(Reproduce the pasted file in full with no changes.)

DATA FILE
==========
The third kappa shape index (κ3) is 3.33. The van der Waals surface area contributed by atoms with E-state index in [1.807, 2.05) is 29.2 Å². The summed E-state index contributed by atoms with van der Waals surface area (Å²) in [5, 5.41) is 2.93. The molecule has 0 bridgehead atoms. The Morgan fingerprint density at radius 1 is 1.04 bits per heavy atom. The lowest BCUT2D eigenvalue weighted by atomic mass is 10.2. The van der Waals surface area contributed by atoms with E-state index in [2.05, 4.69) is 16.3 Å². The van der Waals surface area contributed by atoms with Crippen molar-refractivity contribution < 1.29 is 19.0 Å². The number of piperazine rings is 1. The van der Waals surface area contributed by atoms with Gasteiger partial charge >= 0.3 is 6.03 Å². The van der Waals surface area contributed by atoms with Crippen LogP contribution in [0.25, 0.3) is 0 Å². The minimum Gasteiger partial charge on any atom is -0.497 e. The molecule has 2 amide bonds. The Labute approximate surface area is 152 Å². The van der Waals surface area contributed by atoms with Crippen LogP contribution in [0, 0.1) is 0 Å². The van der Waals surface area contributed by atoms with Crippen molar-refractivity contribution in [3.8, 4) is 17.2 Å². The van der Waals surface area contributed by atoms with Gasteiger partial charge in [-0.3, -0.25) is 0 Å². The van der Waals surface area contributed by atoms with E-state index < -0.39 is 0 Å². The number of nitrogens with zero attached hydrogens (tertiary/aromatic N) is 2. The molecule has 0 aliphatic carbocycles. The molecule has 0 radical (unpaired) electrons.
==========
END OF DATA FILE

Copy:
The third kappa shape index (κ3) is 3.33. The van der Waals surface area contributed by atoms with E-state index in [1.807, 2.05) is 29.2 Å². The summed E-state index contributed by atoms with van der Waals surface area (Å²) in [5, 5.41) is 2.93. The molecule has 0 bridgehead atoms. The Morgan fingerprint density at radius 1 is 1.04 bits per heavy atom. The lowest BCUT2D eigenvalue weighted by atomic mass is 10.2. The van der Waals surface area contributed by atoms with E-state index in [2.05, 4.69) is 16.3 Å². The van der Waals surface area contributed by atoms with Crippen molar-refractivity contribution < 1.29 is 19.0 Å². The number of piperazine rings is 1. The van der Waals surface area contributed by atoms with Gasteiger partial charge >= 0.3 is 6.03 Å². The van der Waals surface area contributed by atoms with Crippen LogP contribution in [0.25, 0.3) is 0 Å². The minimum Gasteiger partial charge on any atom is -0.497 e. The molecule has 2 amide bonds. The Labute approximate surface area is 152 Å². The van der Waals surface area contributed by atoms with Crippen LogP contribution in [0, 0.1) is 0 Å². The van der Waals surface area contributed by atoms with Crippen molar-refractivity contribution in [3.8, 4) is 17.2 Å². The van der Waals surface area contributed by atoms with Gasteiger partial charge in [-0.3, -0.25) is 0 Å². The van der Waals surface area contributed by atoms with E-state index < -0.39 is 0 Å². The number of nitrogens with zero attached hydrogens (tertiary/aromatic N) is 2. The molecule has 0 aliphatic carbocycles. The molecule has 0 radical (unpaired) electrons.